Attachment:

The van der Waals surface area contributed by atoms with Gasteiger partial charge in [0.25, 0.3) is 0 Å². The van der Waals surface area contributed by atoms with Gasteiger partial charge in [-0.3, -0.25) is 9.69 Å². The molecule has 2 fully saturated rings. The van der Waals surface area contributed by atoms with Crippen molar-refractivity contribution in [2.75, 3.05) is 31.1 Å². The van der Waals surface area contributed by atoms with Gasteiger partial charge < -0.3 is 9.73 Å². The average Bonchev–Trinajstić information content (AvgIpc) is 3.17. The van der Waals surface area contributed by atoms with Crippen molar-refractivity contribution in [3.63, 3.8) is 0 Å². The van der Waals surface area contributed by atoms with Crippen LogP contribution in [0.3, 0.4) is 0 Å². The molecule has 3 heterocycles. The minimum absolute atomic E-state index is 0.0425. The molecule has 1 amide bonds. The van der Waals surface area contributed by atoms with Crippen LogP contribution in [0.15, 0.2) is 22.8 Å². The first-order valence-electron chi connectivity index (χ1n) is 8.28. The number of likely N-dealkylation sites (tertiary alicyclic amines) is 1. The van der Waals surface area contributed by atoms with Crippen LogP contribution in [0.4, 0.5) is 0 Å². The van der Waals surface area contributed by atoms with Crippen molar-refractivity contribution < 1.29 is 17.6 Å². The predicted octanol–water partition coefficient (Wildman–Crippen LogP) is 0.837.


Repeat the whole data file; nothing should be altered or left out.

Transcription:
The van der Waals surface area contributed by atoms with Gasteiger partial charge in [0.25, 0.3) is 0 Å². The van der Waals surface area contributed by atoms with Gasteiger partial charge in [-0.3, -0.25) is 9.69 Å². The molecule has 2 fully saturated rings. The van der Waals surface area contributed by atoms with Crippen molar-refractivity contribution in [2.75, 3.05) is 31.1 Å². The van der Waals surface area contributed by atoms with Gasteiger partial charge < -0.3 is 9.73 Å². The average Bonchev–Trinajstić information content (AvgIpc) is 3.17. The van der Waals surface area contributed by atoms with Crippen molar-refractivity contribution in [3.63, 3.8) is 0 Å². The van der Waals surface area contributed by atoms with Crippen LogP contribution in [0.3, 0.4) is 0 Å². The molecule has 3 heterocycles. The minimum absolute atomic E-state index is 0.0425. The molecule has 1 amide bonds. The van der Waals surface area contributed by atoms with Crippen LogP contribution in [0.15, 0.2) is 22.8 Å². The first-order valence-electron chi connectivity index (χ1n) is 8.28. The number of likely N-dealkylation sites (tertiary alicyclic amines) is 1. The van der Waals surface area contributed by atoms with Crippen LogP contribution in [0.4, 0.5) is 0 Å². The van der Waals surface area contributed by atoms with Crippen molar-refractivity contribution < 1.29 is 17.6 Å². The predicted octanol–water partition coefficient (Wildman–Crippen LogP) is 0.837.